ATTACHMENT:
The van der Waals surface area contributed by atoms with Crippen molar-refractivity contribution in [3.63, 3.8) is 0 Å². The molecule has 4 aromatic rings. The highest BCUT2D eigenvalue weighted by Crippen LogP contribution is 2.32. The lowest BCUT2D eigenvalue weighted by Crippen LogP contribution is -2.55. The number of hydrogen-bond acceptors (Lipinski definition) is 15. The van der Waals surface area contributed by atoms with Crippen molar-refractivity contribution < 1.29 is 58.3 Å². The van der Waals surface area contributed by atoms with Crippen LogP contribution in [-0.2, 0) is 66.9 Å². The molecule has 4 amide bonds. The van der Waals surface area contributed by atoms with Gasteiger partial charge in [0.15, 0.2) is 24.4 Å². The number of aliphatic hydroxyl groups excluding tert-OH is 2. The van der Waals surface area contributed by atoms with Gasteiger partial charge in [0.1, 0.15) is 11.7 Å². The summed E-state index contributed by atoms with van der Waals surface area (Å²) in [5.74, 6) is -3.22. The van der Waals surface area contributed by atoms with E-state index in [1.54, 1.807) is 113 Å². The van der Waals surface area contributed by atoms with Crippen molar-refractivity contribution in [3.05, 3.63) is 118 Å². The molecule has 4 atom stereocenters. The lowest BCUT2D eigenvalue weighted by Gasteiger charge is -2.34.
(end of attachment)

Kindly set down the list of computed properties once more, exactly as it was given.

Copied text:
The van der Waals surface area contributed by atoms with Crippen molar-refractivity contribution in [3.63, 3.8) is 0 Å². The molecule has 4 aromatic rings. The highest BCUT2D eigenvalue weighted by Crippen LogP contribution is 2.32. The lowest BCUT2D eigenvalue weighted by Crippen LogP contribution is -2.55. The number of hydrogen-bond acceptors (Lipinski definition) is 15. The van der Waals surface area contributed by atoms with Crippen molar-refractivity contribution < 1.29 is 58.3 Å². The van der Waals surface area contributed by atoms with Crippen LogP contribution in [-0.2, 0) is 66.9 Å². The molecule has 4 amide bonds. The van der Waals surface area contributed by atoms with Gasteiger partial charge in [0.15, 0.2) is 24.4 Å². The number of aliphatic hydroxyl groups excluding tert-OH is 2. The van der Waals surface area contributed by atoms with Gasteiger partial charge in [0.1, 0.15) is 11.7 Å². The summed E-state index contributed by atoms with van der Waals surface area (Å²) in [5.74, 6) is -3.22. The van der Waals surface area contributed by atoms with E-state index in [1.54, 1.807) is 113 Å². The van der Waals surface area contributed by atoms with Crippen molar-refractivity contribution in [3.05, 3.63) is 118 Å². The molecule has 4 atom stereocenters. The lowest BCUT2D eigenvalue weighted by Gasteiger charge is -2.34.